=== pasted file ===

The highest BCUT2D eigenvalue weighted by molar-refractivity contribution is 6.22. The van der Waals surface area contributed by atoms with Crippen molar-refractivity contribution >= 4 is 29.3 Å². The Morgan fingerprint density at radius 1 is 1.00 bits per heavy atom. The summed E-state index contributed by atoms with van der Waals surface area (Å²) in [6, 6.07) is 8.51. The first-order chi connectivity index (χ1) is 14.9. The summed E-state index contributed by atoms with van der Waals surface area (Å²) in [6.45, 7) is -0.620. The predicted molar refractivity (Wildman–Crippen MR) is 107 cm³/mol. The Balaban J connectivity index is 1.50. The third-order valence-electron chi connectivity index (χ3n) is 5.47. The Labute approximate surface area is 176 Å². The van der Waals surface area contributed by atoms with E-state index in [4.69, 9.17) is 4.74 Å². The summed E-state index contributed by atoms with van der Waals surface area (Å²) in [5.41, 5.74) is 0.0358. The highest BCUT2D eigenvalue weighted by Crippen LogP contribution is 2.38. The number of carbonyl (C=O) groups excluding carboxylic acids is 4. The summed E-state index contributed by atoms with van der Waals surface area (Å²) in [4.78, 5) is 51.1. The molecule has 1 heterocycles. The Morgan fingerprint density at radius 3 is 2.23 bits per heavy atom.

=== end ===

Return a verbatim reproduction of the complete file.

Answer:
The highest BCUT2D eigenvalue weighted by molar-refractivity contribution is 6.22. The van der Waals surface area contributed by atoms with Crippen molar-refractivity contribution >= 4 is 29.3 Å². The Morgan fingerprint density at radius 1 is 1.00 bits per heavy atom. The summed E-state index contributed by atoms with van der Waals surface area (Å²) in [6, 6.07) is 8.51. The first-order chi connectivity index (χ1) is 14.9. The summed E-state index contributed by atoms with van der Waals surface area (Å²) in [6.45, 7) is -0.620. The predicted molar refractivity (Wildman–Crippen MR) is 107 cm³/mol. The Balaban J connectivity index is 1.50. The third-order valence-electron chi connectivity index (χ3n) is 5.47. The Labute approximate surface area is 176 Å². The van der Waals surface area contributed by atoms with E-state index in [4.69, 9.17) is 4.74 Å². The summed E-state index contributed by atoms with van der Waals surface area (Å²) in [5.41, 5.74) is 0.0358. The highest BCUT2D eigenvalue weighted by Crippen LogP contribution is 2.38. The number of carbonyl (C=O) groups excluding carboxylic acids is 4. The summed E-state index contributed by atoms with van der Waals surface area (Å²) in [4.78, 5) is 51.1. The molecule has 1 heterocycles. The Morgan fingerprint density at radius 3 is 2.23 bits per heavy atom.